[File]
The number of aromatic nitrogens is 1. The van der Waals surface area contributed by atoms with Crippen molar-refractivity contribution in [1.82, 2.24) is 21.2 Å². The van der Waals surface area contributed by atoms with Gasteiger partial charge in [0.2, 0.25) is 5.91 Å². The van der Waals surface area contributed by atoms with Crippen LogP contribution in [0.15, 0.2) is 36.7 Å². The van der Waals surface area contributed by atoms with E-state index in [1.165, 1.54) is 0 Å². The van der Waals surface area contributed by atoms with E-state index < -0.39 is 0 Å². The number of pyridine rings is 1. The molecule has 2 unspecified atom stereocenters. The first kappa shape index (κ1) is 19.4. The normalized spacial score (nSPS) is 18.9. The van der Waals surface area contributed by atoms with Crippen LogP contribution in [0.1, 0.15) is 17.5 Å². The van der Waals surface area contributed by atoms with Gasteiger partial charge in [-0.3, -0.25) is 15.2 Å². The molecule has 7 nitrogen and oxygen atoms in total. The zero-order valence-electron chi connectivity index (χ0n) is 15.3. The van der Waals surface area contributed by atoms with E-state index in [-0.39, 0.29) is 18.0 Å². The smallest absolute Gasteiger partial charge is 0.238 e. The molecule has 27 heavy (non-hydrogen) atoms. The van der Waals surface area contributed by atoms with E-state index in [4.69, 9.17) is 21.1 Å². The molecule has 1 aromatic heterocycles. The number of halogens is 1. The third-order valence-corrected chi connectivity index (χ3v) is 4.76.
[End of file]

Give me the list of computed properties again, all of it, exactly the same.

The number of aromatic nitrogens is 1. The van der Waals surface area contributed by atoms with Crippen molar-refractivity contribution in [1.82, 2.24) is 21.2 Å². The van der Waals surface area contributed by atoms with Gasteiger partial charge in [0.2, 0.25) is 5.91 Å². The van der Waals surface area contributed by atoms with Crippen LogP contribution in [0.15, 0.2) is 36.7 Å². The van der Waals surface area contributed by atoms with E-state index in [1.165, 1.54) is 0 Å². The van der Waals surface area contributed by atoms with E-state index < -0.39 is 0 Å². The number of pyridine rings is 1. The molecule has 2 unspecified atom stereocenters. The first kappa shape index (κ1) is 19.4. The normalized spacial score (nSPS) is 18.9. The van der Waals surface area contributed by atoms with Crippen LogP contribution in [0.1, 0.15) is 17.5 Å². The van der Waals surface area contributed by atoms with Gasteiger partial charge in [-0.3, -0.25) is 15.2 Å². The molecule has 7 nitrogen and oxygen atoms in total. The zero-order valence-electron chi connectivity index (χ0n) is 15.3. The van der Waals surface area contributed by atoms with E-state index in [-0.39, 0.29) is 18.0 Å². The smallest absolute Gasteiger partial charge is 0.238 e. The molecule has 27 heavy (non-hydrogen) atoms. The van der Waals surface area contributed by atoms with E-state index in [4.69, 9.17) is 21.1 Å². The molecule has 1 aromatic heterocycles. The number of halogens is 1. The third-order valence-corrected chi connectivity index (χ3v) is 4.76.